The reliability of information contained on health apps for mobile phones is of increasing concern. Below is a news item from PIF that shows action in Europe. I would be interested to learn what action is being taken in other regions, and whether/how WHO arnd other international agencies are being given the support they need to help coordinate this process globally.

‘The European Commission announced earlier this month that it has has set up a working group to develop guidelines for assessing the validity and reliability of the data that health apps collect and process.

Based on their expertise, 20 members representing civil society, research and industry organisations were selected to participate in the working group. The guidelines are expected to be published by the end of this year.

The development of the guidelines is one of the follow-up activities to the Commission’s Green Paper on mobile health (April 2014).  A public consultation on the Green Paper was carried out in 2014 and collected stakeholders’ views on how to tackle the challenges to the mHealth market in Europe. The results of the public consultation were published in January 2015.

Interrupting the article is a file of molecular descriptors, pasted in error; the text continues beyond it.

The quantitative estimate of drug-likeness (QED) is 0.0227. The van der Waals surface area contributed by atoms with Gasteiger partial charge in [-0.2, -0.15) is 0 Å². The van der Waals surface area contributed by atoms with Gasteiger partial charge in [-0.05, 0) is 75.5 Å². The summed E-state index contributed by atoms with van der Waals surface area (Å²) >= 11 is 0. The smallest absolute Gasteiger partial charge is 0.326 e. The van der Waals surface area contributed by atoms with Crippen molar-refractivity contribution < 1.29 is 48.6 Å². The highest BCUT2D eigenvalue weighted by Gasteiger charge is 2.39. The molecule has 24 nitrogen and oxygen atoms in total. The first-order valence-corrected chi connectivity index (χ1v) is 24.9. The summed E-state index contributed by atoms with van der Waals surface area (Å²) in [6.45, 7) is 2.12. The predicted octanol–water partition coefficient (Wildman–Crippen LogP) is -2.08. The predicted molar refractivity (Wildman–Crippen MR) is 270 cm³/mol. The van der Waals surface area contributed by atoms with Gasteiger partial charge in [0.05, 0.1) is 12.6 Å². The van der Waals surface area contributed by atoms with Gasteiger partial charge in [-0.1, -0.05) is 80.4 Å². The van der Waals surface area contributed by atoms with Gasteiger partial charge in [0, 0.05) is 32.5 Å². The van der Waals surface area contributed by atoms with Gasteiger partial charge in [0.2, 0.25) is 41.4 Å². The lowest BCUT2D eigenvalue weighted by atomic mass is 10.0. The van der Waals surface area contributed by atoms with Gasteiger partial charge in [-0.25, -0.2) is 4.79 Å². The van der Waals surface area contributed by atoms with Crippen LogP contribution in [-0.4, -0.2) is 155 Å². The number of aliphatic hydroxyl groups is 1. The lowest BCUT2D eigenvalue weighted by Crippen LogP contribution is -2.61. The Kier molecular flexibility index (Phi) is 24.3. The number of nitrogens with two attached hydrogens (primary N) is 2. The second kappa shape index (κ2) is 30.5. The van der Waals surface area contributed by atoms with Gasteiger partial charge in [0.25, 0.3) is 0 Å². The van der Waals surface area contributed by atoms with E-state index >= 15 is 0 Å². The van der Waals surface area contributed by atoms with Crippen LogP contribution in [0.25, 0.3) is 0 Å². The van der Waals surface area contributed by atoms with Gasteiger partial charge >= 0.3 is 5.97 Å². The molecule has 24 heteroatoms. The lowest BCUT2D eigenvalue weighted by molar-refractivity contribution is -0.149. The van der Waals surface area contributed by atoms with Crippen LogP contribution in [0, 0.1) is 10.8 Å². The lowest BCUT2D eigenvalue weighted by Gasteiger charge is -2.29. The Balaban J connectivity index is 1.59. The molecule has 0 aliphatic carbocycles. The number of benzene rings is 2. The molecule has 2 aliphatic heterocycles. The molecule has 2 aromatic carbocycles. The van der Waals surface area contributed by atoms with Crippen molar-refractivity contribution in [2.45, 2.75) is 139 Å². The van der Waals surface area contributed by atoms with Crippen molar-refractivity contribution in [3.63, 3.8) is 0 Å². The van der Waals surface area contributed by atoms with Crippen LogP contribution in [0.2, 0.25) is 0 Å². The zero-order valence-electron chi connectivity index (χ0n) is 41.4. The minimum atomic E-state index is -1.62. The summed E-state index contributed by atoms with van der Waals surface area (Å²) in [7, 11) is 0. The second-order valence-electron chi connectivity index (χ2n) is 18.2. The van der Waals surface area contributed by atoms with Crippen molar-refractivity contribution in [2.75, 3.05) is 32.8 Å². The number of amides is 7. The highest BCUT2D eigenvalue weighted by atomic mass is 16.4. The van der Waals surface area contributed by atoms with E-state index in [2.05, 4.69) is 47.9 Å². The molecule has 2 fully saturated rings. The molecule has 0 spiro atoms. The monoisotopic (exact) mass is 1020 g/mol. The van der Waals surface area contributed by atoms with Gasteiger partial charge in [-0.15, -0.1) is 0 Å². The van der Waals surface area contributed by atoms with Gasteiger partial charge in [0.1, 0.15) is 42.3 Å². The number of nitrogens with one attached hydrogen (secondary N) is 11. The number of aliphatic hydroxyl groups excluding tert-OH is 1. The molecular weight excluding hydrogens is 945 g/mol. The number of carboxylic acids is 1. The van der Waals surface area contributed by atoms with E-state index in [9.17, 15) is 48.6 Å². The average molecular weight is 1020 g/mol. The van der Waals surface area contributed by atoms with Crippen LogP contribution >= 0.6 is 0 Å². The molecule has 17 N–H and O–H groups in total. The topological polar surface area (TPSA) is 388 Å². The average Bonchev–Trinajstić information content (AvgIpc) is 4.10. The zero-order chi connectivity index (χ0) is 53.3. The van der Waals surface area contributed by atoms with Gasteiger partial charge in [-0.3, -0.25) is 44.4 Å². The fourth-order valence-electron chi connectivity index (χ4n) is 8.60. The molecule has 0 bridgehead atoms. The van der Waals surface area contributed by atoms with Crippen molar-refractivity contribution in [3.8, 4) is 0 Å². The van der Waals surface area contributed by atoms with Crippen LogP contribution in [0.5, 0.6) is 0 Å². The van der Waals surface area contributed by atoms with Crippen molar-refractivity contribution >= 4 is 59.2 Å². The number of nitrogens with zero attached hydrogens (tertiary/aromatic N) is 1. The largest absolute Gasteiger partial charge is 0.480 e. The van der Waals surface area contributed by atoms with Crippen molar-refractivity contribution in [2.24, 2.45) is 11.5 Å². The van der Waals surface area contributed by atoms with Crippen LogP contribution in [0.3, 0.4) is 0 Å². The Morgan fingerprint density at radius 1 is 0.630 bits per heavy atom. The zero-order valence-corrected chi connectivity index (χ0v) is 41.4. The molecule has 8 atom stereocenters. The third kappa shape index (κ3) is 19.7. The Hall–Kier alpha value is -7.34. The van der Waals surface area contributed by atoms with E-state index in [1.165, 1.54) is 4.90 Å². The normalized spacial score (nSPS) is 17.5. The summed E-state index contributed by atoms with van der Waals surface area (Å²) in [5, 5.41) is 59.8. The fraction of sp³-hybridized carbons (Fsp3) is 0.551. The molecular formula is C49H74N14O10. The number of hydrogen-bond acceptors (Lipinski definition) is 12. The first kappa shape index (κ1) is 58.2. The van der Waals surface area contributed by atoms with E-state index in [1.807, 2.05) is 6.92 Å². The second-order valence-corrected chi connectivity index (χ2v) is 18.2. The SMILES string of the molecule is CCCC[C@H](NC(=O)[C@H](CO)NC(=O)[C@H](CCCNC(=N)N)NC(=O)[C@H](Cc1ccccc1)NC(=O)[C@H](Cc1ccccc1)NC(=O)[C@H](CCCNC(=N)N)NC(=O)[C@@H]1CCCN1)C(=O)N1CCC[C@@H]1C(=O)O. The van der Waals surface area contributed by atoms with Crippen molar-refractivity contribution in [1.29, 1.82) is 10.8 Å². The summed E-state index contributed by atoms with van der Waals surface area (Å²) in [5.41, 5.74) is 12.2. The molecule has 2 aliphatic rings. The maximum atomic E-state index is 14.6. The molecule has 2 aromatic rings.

Safety and transparency of information were identified by the respondents to the consultation as one of the main issues for mHealth uptake. The large number of lifestyle and wellbeing apps available, combined with no clear evidence on their quality and reliability, is raising concerns about the ability of consumers to assess their usefulness. This could limit the effective uptake of mHealth apps to the benefit of public health.

In order to fully benefit from the mobile health apps that people increasingly use to monitor their lifestyle and health status or to manage their chronic disease, it should be possible in the future to link data from these apps to the electronic health records.

This means that patients would be able to give access to their health professionals to consult the data collected by the apps.

Also, health professionals need the reassurance about the reliability of the apps, in order to be able to recommend apps to their patients and take apps’ data into consideration in a treatment/monitoring process.

The guidelines that the new Working Group will develop are expected to build on existing initiatives and best practices in Europe.

The group will seek to provide common quality criteria and assessment methodologies that could help different stakeholders (users, developers, vendors of electronic health record systems, payers etc.) in assessing the validity and reliability of mobile health applications.

Full details of the Working Group and the development of the guidelines can be found on the European Commission website here

Best wishes, neil

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